Nine ministers signed an agreement on lake protection in Bali Thursday, recommending immediate action to restore the country’s ailing lakes to reduce the severe risk of a water crisis due to climate change.
The signing ceremony, held in Bali during a three-day national conference on lake protection, was attended by dozens of governors, regents and mayors from across the country as well as hundreds of other participants.
State Minister for the Environment Rachmat Witoelar said the country’s lakes could retain a water volume of 500 cubic kilometers, or 72 percent of the total surface water in Indonesia.
“The huge supply of water in lakes could be used as raw water for the local population, agriculture, fisheries and for hydrologic plants (PLTA),” he told the conference.
As well as Rachmat, eight other ministers attended: the forestry minister; the maritime affairs and fisheries minister; the culture and tourism minister; the public works minister; the energy and mineral resources minister; the home minister; the state minister for research and technology and the state minister for national development planning.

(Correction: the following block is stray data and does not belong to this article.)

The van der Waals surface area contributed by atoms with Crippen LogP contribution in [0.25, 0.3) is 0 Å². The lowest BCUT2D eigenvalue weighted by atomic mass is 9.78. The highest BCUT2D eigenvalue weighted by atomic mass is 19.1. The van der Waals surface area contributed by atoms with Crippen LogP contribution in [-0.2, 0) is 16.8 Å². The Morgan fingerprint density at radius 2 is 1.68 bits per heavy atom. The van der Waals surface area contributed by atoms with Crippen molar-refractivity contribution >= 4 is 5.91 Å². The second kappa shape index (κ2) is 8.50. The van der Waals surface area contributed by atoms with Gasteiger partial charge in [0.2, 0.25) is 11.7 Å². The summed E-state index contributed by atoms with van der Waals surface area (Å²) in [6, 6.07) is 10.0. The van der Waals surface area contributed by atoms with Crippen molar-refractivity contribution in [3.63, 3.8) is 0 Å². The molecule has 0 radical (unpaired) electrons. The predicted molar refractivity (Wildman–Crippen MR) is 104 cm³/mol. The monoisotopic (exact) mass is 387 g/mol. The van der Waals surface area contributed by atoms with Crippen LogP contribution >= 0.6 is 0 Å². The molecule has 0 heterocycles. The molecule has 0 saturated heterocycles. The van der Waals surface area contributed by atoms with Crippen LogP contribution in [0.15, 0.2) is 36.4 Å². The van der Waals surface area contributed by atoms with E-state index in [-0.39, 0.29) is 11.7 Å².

The agreement regulates, among others, water resource management, forest and industrial zoning, fishing zones and preservation and conservation areas.
Pilot projects of sustainable lake management will be conducted in nine major lakes: Toba lake in North Sumatra; Singkarak and Maninjau lakes in West Sumatra; Rawa Pening in Central Java; Tempe, Tondano and Poso lakes in Sulawesi; Batur lake in Bali and Limboto in East Nusa Tenggara.
Indonesia with around 521 major lakes more than 10 hectares has suffered from repeated water crises, mainly during prolonged droughts. Indonesia is deemed one of the countries most prone to the severe impacts of climate change, and its booming population also poses serious threats to water supplies.
The public works ministry predicted the country would need more than 311 million cubic meters of drinking water in 2012 because of the population boom. The State of the Environment report in Indonesia said water quality in rivers, basins and lakes - the main sources of drinking water in many areas - continued to be severely polluted by domestic and industrial waste.
Rachmat said the ecosystems of major lakes were so poor because of peoples’s lack of awareness and understanding of the importance of conserving and preserving the lakes.